Shipping costs have risen sharply and fierce competition for ocean freight capacity is the new normal. With new capacity only slowly coming onstream, freight rates are expected to continue to reach new highs this year and will remain above their pre-pandemic levels in the longer term.
Here are three reasons why costs aren’t going to come down anytime soon.
|1. Continued global imbalances push prices up further
Problems that had built up from the beginning of the pandemic have included imbalances in the production and demand for goods, with countries locking down and opening up at different times, as well as shipping companies cutting the capacity on major routes and shortages of empty containers. As the recovery has progressed, global demand has recovered strongly, especially in the sectors which are most closely linked to international trade in goods. Competition for ocean freight capacity has intensified as economies open up further and inventories are rebuilt across the several links of supply chains.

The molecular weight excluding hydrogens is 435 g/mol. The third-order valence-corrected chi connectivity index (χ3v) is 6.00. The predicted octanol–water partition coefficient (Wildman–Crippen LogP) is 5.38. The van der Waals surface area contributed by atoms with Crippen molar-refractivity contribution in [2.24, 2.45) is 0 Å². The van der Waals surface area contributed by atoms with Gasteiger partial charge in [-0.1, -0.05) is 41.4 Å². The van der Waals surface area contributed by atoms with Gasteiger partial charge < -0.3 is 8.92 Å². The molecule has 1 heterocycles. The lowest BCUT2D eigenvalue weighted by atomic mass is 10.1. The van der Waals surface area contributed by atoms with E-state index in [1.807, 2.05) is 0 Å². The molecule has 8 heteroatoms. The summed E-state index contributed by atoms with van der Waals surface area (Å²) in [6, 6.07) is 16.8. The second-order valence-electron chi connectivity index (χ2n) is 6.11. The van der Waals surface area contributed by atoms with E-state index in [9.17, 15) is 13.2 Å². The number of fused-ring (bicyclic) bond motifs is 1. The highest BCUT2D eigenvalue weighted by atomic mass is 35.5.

|2. Port congestion and closures keep creating delays
As the link between cancelled sailings and delays suggests, congestion is part of the problem. Shipping performance in 2021 has carried on where 2020 left off, in terms of lower rates of vessels keeping to schedule, and average delays for late vessels rising. There are some signs that average performance will start to improve as the share of vessels reaching their destinations on time stopped sliding in April, and average delays improved. But overall performance remains the lowest it has been in ten years of records.
|3. An unbalanced recovery throughout 2021
Some counties are already exporting more goods than they did before the pandemic, while in others, including the US, exports continue to lag behind the overall recovery in output. With the competition for ocean freight capacity set to remain, the unbalanced recovery will continue to aggravate some of the problems for world trade, including displaced empty containers. It all adds up to more pressure on freight rates in the near term.
n the near term, freight rates may yet reach new highs thanks to the combination of further increases in demand and the constraints of a congested system. And even when capacity constraints are eased, freight rates may remain at higher levels than before the pandemic.
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